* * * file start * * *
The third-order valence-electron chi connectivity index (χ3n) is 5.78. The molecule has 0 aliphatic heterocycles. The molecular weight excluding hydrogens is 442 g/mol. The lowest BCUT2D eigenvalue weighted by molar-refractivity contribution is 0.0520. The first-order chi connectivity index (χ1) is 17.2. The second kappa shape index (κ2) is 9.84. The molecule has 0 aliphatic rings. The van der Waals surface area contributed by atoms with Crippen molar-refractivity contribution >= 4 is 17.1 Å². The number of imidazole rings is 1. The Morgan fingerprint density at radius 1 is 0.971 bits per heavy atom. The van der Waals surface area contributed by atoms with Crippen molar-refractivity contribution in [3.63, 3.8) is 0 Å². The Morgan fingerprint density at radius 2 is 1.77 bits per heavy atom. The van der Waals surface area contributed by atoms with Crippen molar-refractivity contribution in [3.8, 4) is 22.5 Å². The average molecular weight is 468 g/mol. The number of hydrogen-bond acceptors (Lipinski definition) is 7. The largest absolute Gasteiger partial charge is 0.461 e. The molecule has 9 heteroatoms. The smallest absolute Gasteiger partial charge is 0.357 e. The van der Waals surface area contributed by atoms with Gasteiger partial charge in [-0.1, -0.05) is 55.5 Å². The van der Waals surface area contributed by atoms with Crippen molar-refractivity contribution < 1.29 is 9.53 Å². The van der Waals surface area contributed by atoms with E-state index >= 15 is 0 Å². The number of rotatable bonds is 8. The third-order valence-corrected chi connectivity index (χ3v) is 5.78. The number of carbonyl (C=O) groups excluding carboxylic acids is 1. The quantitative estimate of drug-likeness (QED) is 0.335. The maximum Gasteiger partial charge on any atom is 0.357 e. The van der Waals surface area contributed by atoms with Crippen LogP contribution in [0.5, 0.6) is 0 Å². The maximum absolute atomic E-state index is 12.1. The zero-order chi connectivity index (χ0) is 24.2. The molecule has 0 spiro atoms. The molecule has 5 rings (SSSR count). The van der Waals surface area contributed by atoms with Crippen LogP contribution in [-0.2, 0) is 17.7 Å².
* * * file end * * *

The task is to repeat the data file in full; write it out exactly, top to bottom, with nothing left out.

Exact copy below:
The third-order valence-electron chi connectivity index (χ3n) is 5.78. The molecule has 0 aliphatic heterocycles. The molecular weight excluding hydrogens is 442 g/mol. The lowest BCUT2D eigenvalue weighted by molar-refractivity contribution is 0.0520. The first-order chi connectivity index (χ1) is 17.2. The second kappa shape index (κ2) is 9.84. The molecule has 0 aliphatic rings. The van der Waals surface area contributed by atoms with Crippen molar-refractivity contribution >= 4 is 17.1 Å². The number of imidazole rings is 1. The Morgan fingerprint density at radius 1 is 0.971 bits per heavy atom. The van der Waals surface area contributed by atoms with Crippen molar-refractivity contribution in [3.63, 3.8) is 0 Å². The Morgan fingerprint density at radius 2 is 1.77 bits per heavy atom. The van der Waals surface area contributed by atoms with Crippen molar-refractivity contribution in [3.8, 4) is 22.5 Å². The average molecular weight is 468 g/mol. The number of hydrogen-bond acceptors (Lipinski definition) is 7. The largest absolute Gasteiger partial charge is 0.461 e. The molecule has 9 heteroatoms. The smallest absolute Gasteiger partial charge is 0.357 e. The van der Waals surface area contributed by atoms with Gasteiger partial charge in [-0.1, -0.05) is 55.5 Å². The van der Waals surface area contributed by atoms with Crippen molar-refractivity contribution < 1.29 is 9.53 Å². The van der Waals surface area contributed by atoms with E-state index >= 15 is 0 Å². The number of rotatable bonds is 8. The third-order valence-corrected chi connectivity index (χ3v) is 5.78. The number of carbonyl (C=O) groups excluding carboxylic acids is 1. The quantitative estimate of drug-likeness (QED) is 0.335. The maximum Gasteiger partial charge on any atom is 0.357 e. The van der Waals surface area contributed by atoms with Crippen LogP contribution in [0.5, 0.6) is 0 Å². The maximum absolute atomic E-state index is 12.1. The zero-order chi connectivity index (χ0) is 24.2. The molecule has 0 spiro atoms. The molecule has 5 rings (SSSR count). The van der Waals surface area contributed by atoms with Crippen LogP contribution in [-0.2, 0) is 17.7 Å².